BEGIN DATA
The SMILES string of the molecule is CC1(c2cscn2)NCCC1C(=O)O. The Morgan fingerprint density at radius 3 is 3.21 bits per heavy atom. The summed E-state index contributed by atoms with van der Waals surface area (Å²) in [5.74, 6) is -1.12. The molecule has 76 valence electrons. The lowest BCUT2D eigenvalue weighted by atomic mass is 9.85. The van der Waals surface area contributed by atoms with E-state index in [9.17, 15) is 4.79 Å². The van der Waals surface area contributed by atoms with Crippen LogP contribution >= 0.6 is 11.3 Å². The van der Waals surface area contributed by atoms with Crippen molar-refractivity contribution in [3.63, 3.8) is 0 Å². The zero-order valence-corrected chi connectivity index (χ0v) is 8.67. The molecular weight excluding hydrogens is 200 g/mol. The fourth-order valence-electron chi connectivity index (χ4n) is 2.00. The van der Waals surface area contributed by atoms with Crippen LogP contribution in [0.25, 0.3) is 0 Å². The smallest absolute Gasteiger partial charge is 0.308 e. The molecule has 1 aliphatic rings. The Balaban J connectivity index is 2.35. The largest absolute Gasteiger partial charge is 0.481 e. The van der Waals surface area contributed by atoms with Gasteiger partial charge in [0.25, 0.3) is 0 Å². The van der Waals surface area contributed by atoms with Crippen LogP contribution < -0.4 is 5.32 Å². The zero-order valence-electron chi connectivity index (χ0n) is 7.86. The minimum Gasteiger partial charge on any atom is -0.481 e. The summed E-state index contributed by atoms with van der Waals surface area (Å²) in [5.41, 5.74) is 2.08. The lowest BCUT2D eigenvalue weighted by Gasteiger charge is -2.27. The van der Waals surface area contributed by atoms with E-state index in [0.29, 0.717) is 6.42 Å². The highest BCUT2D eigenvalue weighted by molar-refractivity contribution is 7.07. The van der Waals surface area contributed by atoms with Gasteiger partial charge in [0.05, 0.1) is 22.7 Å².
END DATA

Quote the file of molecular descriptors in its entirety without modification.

The SMILES string of the molecule is CC1(c2cscn2)NCCC1C(=O)O. The Morgan fingerprint density at radius 3 is 3.21 bits per heavy atom. The summed E-state index contributed by atoms with van der Waals surface area (Å²) in [5.74, 6) is -1.12. The molecule has 76 valence electrons. The lowest BCUT2D eigenvalue weighted by atomic mass is 9.85. The van der Waals surface area contributed by atoms with E-state index in [9.17, 15) is 4.79 Å². The van der Waals surface area contributed by atoms with Crippen LogP contribution >= 0.6 is 11.3 Å². The van der Waals surface area contributed by atoms with Crippen molar-refractivity contribution in [3.63, 3.8) is 0 Å². The zero-order valence-corrected chi connectivity index (χ0v) is 8.67. The molecular weight excluding hydrogens is 200 g/mol. The fourth-order valence-electron chi connectivity index (χ4n) is 2.00. The van der Waals surface area contributed by atoms with Crippen LogP contribution in [0.25, 0.3) is 0 Å². The smallest absolute Gasteiger partial charge is 0.308 e. The molecule has 1 aliphatic rings. The Balaban J connectivity index is 2.35. The largest absolute Gasteiger partial charge is 0.481 e. The van der Waals surface area contributed by atoms with Gasteiger partial charge in [0.25, 0.3) is 0 Å². The van der Waals surface area contributed by atoms with Crippen LogP contribution < -0.4 is 5.32 Å². The zero-order valence-electron chi connectivity index (χ0n) is 7.86. The minimum Gasteiger partial charge on any atom is -0.481 e. The summed E-state index contributed by atoms with van der Waals surface area (Å²) in [5.41, 5.74) is 2.08. The lowest BCUT2D eigenvalue weighted by Gasteiger charge is -2.27. The van der Waals surface area contributed by atoms with E-state index in [0.29, 0.717) is 6.42 Å². The highest BCUT2D eigenvalue weighted by molar-refractivity contribution is 7.07. The van der Waals surface area contributed by atoms with Gasteiger partial charge in [0.05, 0.1) is 22.7 Å².